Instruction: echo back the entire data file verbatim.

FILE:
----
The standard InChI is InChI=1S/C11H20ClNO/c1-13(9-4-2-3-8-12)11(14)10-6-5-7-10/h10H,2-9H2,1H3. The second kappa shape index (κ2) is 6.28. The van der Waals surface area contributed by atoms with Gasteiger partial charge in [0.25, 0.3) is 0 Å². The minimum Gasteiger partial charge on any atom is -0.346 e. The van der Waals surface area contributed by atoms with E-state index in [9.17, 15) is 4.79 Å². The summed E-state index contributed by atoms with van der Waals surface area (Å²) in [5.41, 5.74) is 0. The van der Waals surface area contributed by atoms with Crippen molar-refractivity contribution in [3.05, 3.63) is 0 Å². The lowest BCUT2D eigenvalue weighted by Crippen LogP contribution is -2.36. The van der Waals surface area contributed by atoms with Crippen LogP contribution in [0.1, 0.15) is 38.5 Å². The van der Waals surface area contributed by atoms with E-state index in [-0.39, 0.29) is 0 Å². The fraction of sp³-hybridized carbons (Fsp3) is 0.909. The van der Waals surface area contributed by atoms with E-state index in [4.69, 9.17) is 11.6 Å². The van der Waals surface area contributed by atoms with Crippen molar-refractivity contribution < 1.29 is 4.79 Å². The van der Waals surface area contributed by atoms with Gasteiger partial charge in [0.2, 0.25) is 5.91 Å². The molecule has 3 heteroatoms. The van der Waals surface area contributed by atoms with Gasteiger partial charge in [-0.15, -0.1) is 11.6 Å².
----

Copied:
The standard InChI is InChI=1S/C11H20ClNO/c1-13(9-4-2-3-8-12)11(14)10-6-5-7-10/h10H,2-9H2,1H3. The second kappa shape index (κ2) is 6.28. The van der Waals surface area contributed by atoms with Gasteiger partial charge in [0.25, 0.3) is 0 Å². The minimum Gasteiger partial charge on any atom is -0.346 e. The van der Waals surface area contributed by atoms with E-state index in [9.17, 15) is 4.79 Å². The summed E-state index contributed by atoms with van der Waals surface area (Å²) in [5.41, 5.74) is 0. The van der Waals surface area contributed by atoms with Crippen molar-refractivity contribution in [3.05, 3.63) is 0 Å². The lowest BCUT2D eigenvalue weighted by Crippen LogP contribution is -2.36. The van der Waals surface area contributed by atoms with Crippen LogP contribution in [0.1, 0.15) is 38.5 Å². The van der Waals surface area contributed by atoms with E-state index in [-0.39, 0.29) is 0 Å². The fraction of sp³-hybridized carbons (Fsp3) is 0.909. The van der Waals surface area contributed by atoms with E-state index in [4.69, 9.17) is 11.6 Å². The van der Waals surface area contributed by atoms with Crippen molar-refractivity contribution < 1.29 is 4.79 Å². The van der Waals surface area contributed by atoms with Gasteiger partial charge in [0.2, 0.25) is 5.91 Å². The molecule has 3 heteroatoms. The van der Waals surface area contributed by atoms with Gasteiger partial charge in [-0.15, -0.1) is 11.6 Å².